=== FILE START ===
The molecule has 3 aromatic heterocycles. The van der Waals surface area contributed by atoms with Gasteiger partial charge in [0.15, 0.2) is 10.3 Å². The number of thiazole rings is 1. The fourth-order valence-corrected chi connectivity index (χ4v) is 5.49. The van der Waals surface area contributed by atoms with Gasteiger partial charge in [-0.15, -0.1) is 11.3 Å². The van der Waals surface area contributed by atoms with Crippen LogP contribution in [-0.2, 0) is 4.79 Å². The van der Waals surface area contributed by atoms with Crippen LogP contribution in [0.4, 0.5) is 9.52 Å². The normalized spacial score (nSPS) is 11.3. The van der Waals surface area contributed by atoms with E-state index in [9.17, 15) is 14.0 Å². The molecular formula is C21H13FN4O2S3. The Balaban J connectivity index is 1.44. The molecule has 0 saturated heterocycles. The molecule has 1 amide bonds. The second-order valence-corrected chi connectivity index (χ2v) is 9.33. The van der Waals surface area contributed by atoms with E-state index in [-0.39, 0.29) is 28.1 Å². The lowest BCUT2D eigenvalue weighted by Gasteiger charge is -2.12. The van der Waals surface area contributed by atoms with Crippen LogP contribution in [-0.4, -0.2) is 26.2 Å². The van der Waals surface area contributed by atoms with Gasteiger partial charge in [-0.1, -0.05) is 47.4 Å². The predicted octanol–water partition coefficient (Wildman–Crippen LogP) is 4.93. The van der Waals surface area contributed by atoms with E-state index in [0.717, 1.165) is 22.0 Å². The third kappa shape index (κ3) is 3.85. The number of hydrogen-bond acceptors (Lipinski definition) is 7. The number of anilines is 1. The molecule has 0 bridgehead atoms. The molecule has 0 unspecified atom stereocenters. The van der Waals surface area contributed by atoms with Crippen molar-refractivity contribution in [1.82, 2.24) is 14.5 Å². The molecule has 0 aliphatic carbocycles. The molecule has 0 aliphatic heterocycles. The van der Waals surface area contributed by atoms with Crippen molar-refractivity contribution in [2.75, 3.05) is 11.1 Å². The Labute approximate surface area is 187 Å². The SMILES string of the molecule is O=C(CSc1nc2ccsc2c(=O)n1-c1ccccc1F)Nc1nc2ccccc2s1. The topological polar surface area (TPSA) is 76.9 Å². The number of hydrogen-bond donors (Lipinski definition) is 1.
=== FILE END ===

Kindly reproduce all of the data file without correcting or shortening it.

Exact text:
The molecule has 3 aromatic heterocycles. The van der Waals surface area contributed by atoms with Gasteiger partial charge in [0.15, 0.2) is 10.3 Å². The number of thiazole rings is 1. The fourth-order valence-corrected chi connectivity index (χ4v) is 5.49. The van der Waals surface area contributed by atoms with Gasteiger partial charge in [-0.15, -0.1) is 11.3 Å². The van der Waals surface area contributed by atoms with Crippen LogP contribution in [-0.2, 0) is 4.79 Å². The van der Waals surface area contributed by atoms with Crippen LogP contribution in [0.4, 0.5) is 9.52 Å². The normalized spacial score (nSPS) is 11.3. The van der Waals surface area contributed by atoms with E-state index in [9.17, 15) is 14.0 Å². The molecular formula is C21H13FN4O2S3. The Balaban J connectivity index is 1.44. The molecule has 0 saturated heterocycles. The molecule has 1 amide bonds. The second-order valence-corrected chi connectivity index (χ2v) is 9.33. The van der Waals surface area contributed by atoms with E-state index in [-0.39, 0.29) is 28.1 Å². The lowest BCUT2D eigenvalue weighted by Gasteiger charge is -2.12. The van der Waals surface area contributed by atoms with Crippen LogP contribution in [-0.4, -0.2) is 26.2 Å². The van der Waals surface area contributed by atoms with Gasteiger partial charge in [-0.1, -0.05) is 47.4 Å². The predicted octanol–water partition coefficient (Wildman–Crippen LogP) is 4.93. The van der Waals surface area contributed by atoms with E-state index in [0.717, 1.165) is 22.0 Å². The third kappa shape index (κ3) is 3.85. The number of hydrogen-bond acceptors (Lipinski definition) is 7. The number of anilines is 1. The molecule has 0 bridgehead atoms. The molecule has 0 unspecified atom stereocenters. The van der Waals surface area contributed by atoms with Crippen molar-refractivity contribution in [1.82, 2.24) is 14.5 Å². The molecule has 0 aliphatic carbocycles. The molecule has 0 aliphatic heterocycles. The van der Waals surface area contributed by atoms with Crippen molar-refractivity contribution in [2.75, 3.05) is 11.1 Å². The Labute approximate surface area is 187 Å². The SMILES string of the molecule is O=C(CSc1nc2ccsc2c(=O)n1-c1ccccc1F)Nc1nc2ccccc2s1. The topological polar surface area (TPSA) is 76.9 Å². The number of hydrogen-bond donors (Lipinski definition) is 1.